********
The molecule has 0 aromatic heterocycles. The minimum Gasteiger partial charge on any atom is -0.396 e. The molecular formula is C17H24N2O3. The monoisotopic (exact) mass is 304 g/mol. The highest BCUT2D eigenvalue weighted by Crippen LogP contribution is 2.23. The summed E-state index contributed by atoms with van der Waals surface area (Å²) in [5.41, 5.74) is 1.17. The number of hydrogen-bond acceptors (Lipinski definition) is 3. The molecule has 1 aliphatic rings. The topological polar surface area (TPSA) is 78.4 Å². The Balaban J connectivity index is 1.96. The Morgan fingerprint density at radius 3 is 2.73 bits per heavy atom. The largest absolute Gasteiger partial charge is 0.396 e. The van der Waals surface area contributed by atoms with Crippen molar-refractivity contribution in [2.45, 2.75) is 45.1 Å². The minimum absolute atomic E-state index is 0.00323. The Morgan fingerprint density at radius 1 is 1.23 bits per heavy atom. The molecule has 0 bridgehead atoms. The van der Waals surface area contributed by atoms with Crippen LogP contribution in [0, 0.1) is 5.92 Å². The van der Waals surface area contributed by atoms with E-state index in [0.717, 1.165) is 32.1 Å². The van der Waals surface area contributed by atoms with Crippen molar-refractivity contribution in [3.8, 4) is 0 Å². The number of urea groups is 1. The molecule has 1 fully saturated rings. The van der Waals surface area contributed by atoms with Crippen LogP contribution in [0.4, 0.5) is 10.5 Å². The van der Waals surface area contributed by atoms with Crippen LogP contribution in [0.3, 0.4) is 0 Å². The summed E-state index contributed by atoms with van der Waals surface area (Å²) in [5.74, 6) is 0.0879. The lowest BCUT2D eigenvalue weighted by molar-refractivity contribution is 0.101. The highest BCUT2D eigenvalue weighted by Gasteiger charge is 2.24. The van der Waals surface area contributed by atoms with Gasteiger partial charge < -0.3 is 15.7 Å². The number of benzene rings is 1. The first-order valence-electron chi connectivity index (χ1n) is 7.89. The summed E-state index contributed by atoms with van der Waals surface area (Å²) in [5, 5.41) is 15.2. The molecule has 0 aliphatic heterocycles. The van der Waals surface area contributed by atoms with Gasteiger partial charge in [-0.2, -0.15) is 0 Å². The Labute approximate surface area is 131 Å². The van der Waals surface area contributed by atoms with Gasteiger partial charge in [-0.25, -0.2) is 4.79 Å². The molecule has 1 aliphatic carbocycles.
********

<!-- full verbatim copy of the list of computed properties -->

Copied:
The molecule has 0 aromatic heterocycles. The minimum Gasteiger partial charge on any atom is -0.396 e. The molecular formula is C17H24N2O3. The monoisotopic (exact) mass is 304 g/mol. The highest BCUT2D eigenvalue weighted by Crippen LogP contribution is 2.23. The summed E-state index contributed by atoms with van der Waals surface area (Å²) in [5.41, 5.74) is 1.17. The number of hydrogen-bond acceptors (Lipinski definition) is 3. The molecule has 1 aliphatic rings. The topological polar surface area (TPSA) is 78.4 Å². The Balaban J connectivity index is 1.96. The Morgan fingerprint density at radius 3 is 2.73 bits per heavy atom. The largest absolute Gasteiger partial charge is 0.396 e. The van der Waals surface area contributed by atoms with Crippen molar-refractivity contribution in [2.45, 2.75) is 45.1 Å². The minimum absolute atomic E-state index is 0.00323. The Morgan fingerprint density at radius 1 is 1.23 bits per heavy atom. The molecule has 0 bridgehead atoms. The van der Waals surface area contributed by atoms with Crippen LogP contribution in [0, 0.1) is 5.92 Å². The van der Waals surface area contributed by atoms with E-state index in [0.717, 1.165) is 32.1 Å². The van der Waals surface area contributed by atoms with Crippen molar-refractivity contribution in [3.8, 4) is 0 Å². The number of urea groups is 1. The molecule has 1 fully saturated rings. The van der Waals surface area contributed by atoms with Crippen LogP contribution in [0.4, 0.5) is 10.5 Å². The van der Waals surface area contributed by atoms with Crippen LogP contribution in [0.3, 0.4) is 0 Å². The summed E-state index contributed by atoms with van der Waals surface area (Å²) in [5.74, 6) is 0.0879. The lowest BCUT2D eigenvalue weighted by molar-refractivity contribution is 0.101. The highest BCUT2D eigenvalue weighted by Gasteiger charge is 2.24. The van der Waals surface area contributed by atoms with Gasteiger partial charge < -0.3 is 15.7 Å². The number of benzene rings is 1. The first-order valence-electron chi connectivity index (χ1n) is 7.89. The summed E-state index contributed by atoms with van der Waals surface area (Å²) in [5, 5.41) is 15.2. The molecule has 0 aliphatic heterocycles. The van der Waals surface area contributed by atoms with Gasteiger partial charge in [-0.2, -0.15) is 0 Å². The Labute approximate surface area is 131 Å². The van der Waals surface area contributed by atoms with Gasteiger partial charge in [-0.25, -0.2) is 4.79 Å². The molecule has 1 aliphatic carbocycles.